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Astrocytes, once thought of as inert ‘brain glue,’ may turn out to be key players in Huntington’s and other neurodegenerative diseases
5 min read
Digging into the brains of people who’d died after dramatic memory loss and strange behaviors, German pathologists in the early 1900s made a curious discovery: tiny clumps of a mysterious substance circled by delicate, star-shaped cells.
These clumps would later be described as protein plaques and the memory loss disorder named after one of those German pathologists, Alois Alzheimer. The surrounding brain cells were astrocytes, named for their star-like shape. Astrocytes are part of a larger class of brain cells known as glia, which are basically the “everything else” in the brain besides neurons.
Although scientists spotted the visible connection between glial cells and brain disease more than 100 years ago, for decades these non-neurons were thought to play a supporting role to neurons. The term glia comes from the Greek word for glue — the theory went that these cells were literal connections holding the brain together, but neurons carried out the hard work.
Much more recently, researchers found that certain disease-associated genes are preferentially switched on in astrocytes and other glial cells.
“The connection between astrocytes and brain disease is an age-old problem that’s now taking on increased importance because of this emerging genetic evidence,” said Baljit Khakh, Ph.D., a neuroscientist at UCLA who is also an Allen Distinguished Investigator.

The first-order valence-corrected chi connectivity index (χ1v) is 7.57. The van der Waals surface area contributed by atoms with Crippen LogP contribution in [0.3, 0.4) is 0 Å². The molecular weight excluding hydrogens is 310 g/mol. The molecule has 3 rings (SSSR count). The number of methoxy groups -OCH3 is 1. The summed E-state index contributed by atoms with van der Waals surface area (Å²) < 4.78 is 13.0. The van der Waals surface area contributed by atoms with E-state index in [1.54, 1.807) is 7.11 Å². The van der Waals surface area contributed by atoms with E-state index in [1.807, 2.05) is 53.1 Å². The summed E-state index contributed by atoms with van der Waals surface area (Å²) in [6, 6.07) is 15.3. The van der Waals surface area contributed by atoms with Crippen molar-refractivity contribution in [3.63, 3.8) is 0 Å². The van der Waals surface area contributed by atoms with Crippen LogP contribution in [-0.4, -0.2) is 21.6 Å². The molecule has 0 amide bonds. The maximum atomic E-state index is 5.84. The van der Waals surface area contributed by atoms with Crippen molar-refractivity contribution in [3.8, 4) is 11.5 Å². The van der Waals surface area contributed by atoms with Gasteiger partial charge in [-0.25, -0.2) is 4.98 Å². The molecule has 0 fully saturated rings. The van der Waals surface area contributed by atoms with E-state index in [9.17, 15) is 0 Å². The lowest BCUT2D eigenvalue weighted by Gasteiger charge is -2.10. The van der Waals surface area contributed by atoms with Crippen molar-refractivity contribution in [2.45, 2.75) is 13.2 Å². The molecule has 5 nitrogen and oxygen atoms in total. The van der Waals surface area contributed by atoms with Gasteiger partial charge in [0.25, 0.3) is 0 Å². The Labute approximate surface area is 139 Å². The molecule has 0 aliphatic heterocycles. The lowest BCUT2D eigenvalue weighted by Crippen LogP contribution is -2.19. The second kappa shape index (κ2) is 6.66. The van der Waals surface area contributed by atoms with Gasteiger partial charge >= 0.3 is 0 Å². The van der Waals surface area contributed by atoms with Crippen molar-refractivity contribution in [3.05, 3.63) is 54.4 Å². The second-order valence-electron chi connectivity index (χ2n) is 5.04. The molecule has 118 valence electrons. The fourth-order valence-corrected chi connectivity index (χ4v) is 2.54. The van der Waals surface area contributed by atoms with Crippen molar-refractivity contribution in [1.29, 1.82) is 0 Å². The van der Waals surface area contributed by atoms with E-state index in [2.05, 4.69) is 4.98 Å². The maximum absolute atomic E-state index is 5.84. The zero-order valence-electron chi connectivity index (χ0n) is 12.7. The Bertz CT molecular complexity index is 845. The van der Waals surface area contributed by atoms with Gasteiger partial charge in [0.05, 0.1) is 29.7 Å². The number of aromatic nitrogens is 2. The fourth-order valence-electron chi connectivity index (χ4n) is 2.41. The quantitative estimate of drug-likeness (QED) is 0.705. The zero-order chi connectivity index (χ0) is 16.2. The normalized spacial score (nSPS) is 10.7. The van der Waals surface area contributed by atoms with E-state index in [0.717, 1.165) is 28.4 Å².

Khakh recently led a study, published Tuesday in the journal Neuron, that explores links between astrocytes and another neurodegenerative disorder, Huntington’s disease. The study also found that some — but not all — of the disease-linked behaviors in mice can be reversed by boosting the activity of a certain protein in astrocytes in one part of the brain.
Astrocytes make up as much as 20 to 40% of the cells in the human brain but their function remains mysterious. As much as we don’t understand about how our brains work and where things go wrong in disease, we know even less about astrocytes and other glial cells.
Huntington’s disease is also an incredibly tough nut to crack. A rare but deadly neurodegenerative disorder, Huntington’s disease is caused by an inherited mutation in a single gene, HTT, resulting in a mutated protein that slowly builds up in the brain. Through a poorly understood process, that mutant protein triggers the death of some neurons and, ultimately, brain atrophy. In people who have the disease, this manifests as difficulty controlling their movements as well as psychological and memory problems. No treatments to prevent or reverse the brain damage exist.